Daily Reading – November 15, 2010

The Economist: Buttonwood – South Sea QE.

An early attempt to buy government bonds by creating money.

The Wall Street Journal: Open Letter to Ben Bernanke.

We believe the Federal Reserve’s large-scale asset purchase plan (so-called “quantitative easing”) should be reconsidered and discontinued….

FT Alphaville: Greeksville, USA

If you were honestly shocked that Greece’s legendary — in both senses of the word — 2009 budget deficit was revised higher once again at its final estimate, you probably haven’t been following Greek debt for very long.

FT Alphaville: The mother-of-all MERS fixes.

Here’s an, erm, efficient way to solve problems around MERS — the Mortgage Electronic Registration Systems Inc. that’s been making headlines in recent months…

FT Alphaville: Stop stealing our yield!

We mentioned last week how HSBC’s analysts were beginning to worry more about quantitative tightening (QT) moves in emerging markets than further rounds of quantitative easing (QE) in the US and Britain.

FT Alphaville: Don’t be evil, or too reliant on Ireland’s tax regime.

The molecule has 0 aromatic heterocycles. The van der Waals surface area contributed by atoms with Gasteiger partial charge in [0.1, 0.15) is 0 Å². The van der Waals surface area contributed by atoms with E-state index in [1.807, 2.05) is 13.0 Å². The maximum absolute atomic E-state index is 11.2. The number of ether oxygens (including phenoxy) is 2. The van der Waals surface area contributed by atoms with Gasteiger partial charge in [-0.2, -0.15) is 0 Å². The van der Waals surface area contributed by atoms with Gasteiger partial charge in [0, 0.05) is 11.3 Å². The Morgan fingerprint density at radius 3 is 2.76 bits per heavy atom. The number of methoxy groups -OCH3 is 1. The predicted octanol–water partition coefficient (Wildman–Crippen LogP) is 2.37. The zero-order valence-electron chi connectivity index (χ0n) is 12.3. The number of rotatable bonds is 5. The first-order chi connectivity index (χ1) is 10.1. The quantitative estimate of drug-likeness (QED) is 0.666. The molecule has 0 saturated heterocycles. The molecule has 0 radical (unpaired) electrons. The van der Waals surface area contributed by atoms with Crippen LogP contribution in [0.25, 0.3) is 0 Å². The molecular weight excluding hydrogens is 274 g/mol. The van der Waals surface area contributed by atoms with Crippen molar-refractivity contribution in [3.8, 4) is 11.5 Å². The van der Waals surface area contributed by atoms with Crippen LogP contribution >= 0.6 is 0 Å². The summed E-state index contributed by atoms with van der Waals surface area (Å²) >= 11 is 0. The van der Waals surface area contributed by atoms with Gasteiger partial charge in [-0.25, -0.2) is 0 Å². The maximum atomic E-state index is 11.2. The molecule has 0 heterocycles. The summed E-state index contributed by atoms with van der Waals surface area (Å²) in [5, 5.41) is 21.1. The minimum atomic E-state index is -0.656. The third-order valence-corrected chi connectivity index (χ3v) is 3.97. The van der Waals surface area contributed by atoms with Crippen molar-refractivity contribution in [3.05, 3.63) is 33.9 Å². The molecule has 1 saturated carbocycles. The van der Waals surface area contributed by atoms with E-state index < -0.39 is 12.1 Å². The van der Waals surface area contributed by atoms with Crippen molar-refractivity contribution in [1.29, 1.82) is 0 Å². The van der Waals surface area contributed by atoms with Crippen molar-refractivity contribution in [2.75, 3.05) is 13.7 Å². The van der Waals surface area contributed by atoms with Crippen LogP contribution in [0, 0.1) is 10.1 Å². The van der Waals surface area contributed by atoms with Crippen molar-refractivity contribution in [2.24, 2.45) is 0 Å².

Presenting a possible, and overlooked, ripple from the Irish bailout (which was looking ever more likely, bar the shouting, at pixel time)….

FT Alphaville: Chart of the week: what is driving Chinese inflation?

In October Chinese inflation soared to 4.4 per cent, its highest level in over two years. The authorities are concerned: high inflation suggests that the government’s stimulus measures are causing the economy to overheat.

The Big Picture: Taleb: Bernanke Doesn’t Understand Risks of QE2.

Nassim Taleb, New York University professor and author of “The Black Swan: The Impact of the Highly Improbable,” discusses the Federal Reserve’s decision to initiate another round of quantitative easing.

The Big Picture: Global RE: The Chinese Are Coming !

We interrupt our usual coverage of US housing to look at a fascinating and different RE market: Purchases of homes in other parts of the world by wealthy Chinese.

Calculated Risk: S&P predicts house prices to fall another 7% to 10% through 2011.

Standard & Poor’s analysts believe home prices will drop between 7% and 10% through 2011 …

The Wall Street Journal: Bucyrus: Hottest IPO Since Google?

Bucyrus (pronounced “Bwu-Cyrus,” for the curious) went public in July 2004 at $18 a share. Caterpillar’s offer is for $92 a share. That’s a 411% stock-price appreciation in a little over six years. Not as good as Apple (1,814% jump over the same period), but not too much worse than the hot IPO of summer 2004: Google…

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